Well, I have to admit, that I tend to believe the real problem may be that we need a revolution of our social system (wow, what a thought in these days). Perhaps it's a bit premature right now to expect anything happening when we're busy making money with diseases and the sick. But, let's start thinking about it, 'cause revolutions take their time before they happen, don't they?

26 January 2001:
26 January is Australia Day, which is a national holiday of course. This year is also the 100th anniversary of the Commonwealth of Australia. In addition, we have election campaigns in some states including Queensland. In other words, the country goes ballistic about its accomplishments.

I bet, if the Germans would celebrate on a similar level of nationalism, the UN Security Council would call for an emergency meeting and discuss possible steps to bring the Germans back to reason and rationality.

Yesterday, I had a brief meeting with the radiologist who wanted to know how I was after 2 weeks of radiation. I told him my condition, and then he recommended to add additional nutrients to my diet, undertake mouthwashs every 4 hours, and use a liquid if I had difficulties to swallow. I'm not sure why the mouthwashs as I did not complain about any problems regarding oral health.

I had told him that I used Aloe Vera Juice to sooth the food pipe, but obviously he didn't like it, because he prescribed something else which he praised in the best possible way. Rosmarie bought the stuff in the pharmacy and I took it. The result? It tastes better than Aloe Vera Juice and the effects are the same. Thus, I decided not to continue with the chemical weapon, when Aloe Vera produces the same results. I will have to discuss this with him.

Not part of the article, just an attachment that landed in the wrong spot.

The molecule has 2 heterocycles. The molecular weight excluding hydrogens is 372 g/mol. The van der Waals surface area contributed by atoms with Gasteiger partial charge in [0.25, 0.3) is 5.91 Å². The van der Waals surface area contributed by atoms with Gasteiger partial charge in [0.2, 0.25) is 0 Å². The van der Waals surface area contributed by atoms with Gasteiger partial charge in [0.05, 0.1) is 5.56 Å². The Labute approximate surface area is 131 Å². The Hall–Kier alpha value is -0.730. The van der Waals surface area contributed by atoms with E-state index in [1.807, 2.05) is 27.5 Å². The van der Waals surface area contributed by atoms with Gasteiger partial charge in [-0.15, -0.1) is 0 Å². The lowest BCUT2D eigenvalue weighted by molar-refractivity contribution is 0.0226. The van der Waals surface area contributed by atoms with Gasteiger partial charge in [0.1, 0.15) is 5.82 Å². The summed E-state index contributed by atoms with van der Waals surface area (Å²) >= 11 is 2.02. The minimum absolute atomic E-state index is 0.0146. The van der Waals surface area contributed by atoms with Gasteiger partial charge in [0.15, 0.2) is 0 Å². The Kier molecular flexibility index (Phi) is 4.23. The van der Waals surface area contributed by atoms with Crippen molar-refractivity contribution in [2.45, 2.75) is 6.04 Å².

This applies also regarding the additional nutrients. Rosmarie bought the ones recommended, i.e. "Sustagen". The nice pharmacist indicated to her a much better product, but we thought, well let's check out this one and afterwards we buy the other. What's the main difference between "Sustagen" and the alternative? "Sustagen" contains lots of sugar and other stuff which I don't like very much, while the alternative is based on natural products including herbs etc.

27 January 2001:
The major difficulty I am confronted with is swallowing food. It seems that I'm getting increasingly sensitized regarding non-liquid food. Liquid food, i.e. water or milk or clear soup (consommé) is ok. As soon as other ingredients are added, things may become difficult already.

Yesterday, Rosmarie tried to add rice to the consommé, which didn't work. Then we decided to have noodles mashed in the food processor, but the result was that they weren't really mashed. There were still tiny little pieces of noodles which were more difficult to swallow than if we had left them as they were. Guess, we'll go back to mashed potatoes, because once potatoes are mashed, they're mashed. It's different with carrots, for example, one can mash them, but there are still little pieces of carrots floating around. Trust me, I know what I'm talking about, even though it sounds pretty weird.

Today, we tried Chinese noodles, and they're great because when they're cooked a bit longer, they become really soft and they are perfect for my condition. Now, we can add them to consommé or even use them in connection with some asparagus, which still is my preferred vegetable.

28 January 2001:
Swallowing food will be difficult for a longer period of time. That's why I called this cancer a perfect weight-loss program.

Another problem, which begins to arise slowly, is to sleep at proper times. I am sleeping a lot and during the past few nights I had difficulties to fall asleep, partly because I had to cough too much, but also partly because I couldn't sleep anymore. The coughing results from the cancer in the esophagus which seems to produce larger amounts of phlegm. It's as if a cork would block the passage through to the stomach. Water gets through easily, but everything else causes more or less discomfort, solid food is impossible to be swallowed.

Concerning the sleep, it's not that I want to sleep all through the day, it just happens so, particularly on therapy days, when I instantly return to bed once we've returned home. Then I sleep at least for another 3 hours, after which I change into the dozing off period: falling asleep, waking up, falling asleep etc. I never get my body to a stage where it asks for action, for example. The only messages I receive deal with: let me sleep, leave me alone, I'm exhausted, etc. It's kind of a strange condition when I feel my body rejecting ideas of my mind concerning to move around, wake up, get up, do something, etc. I would love to do more but it doesn't seem to work out that way.

Thanks a lot again to all of you contributing to the Healing Circle. Rosmarie says thanks to all of you sending greetings through the Healing Circle.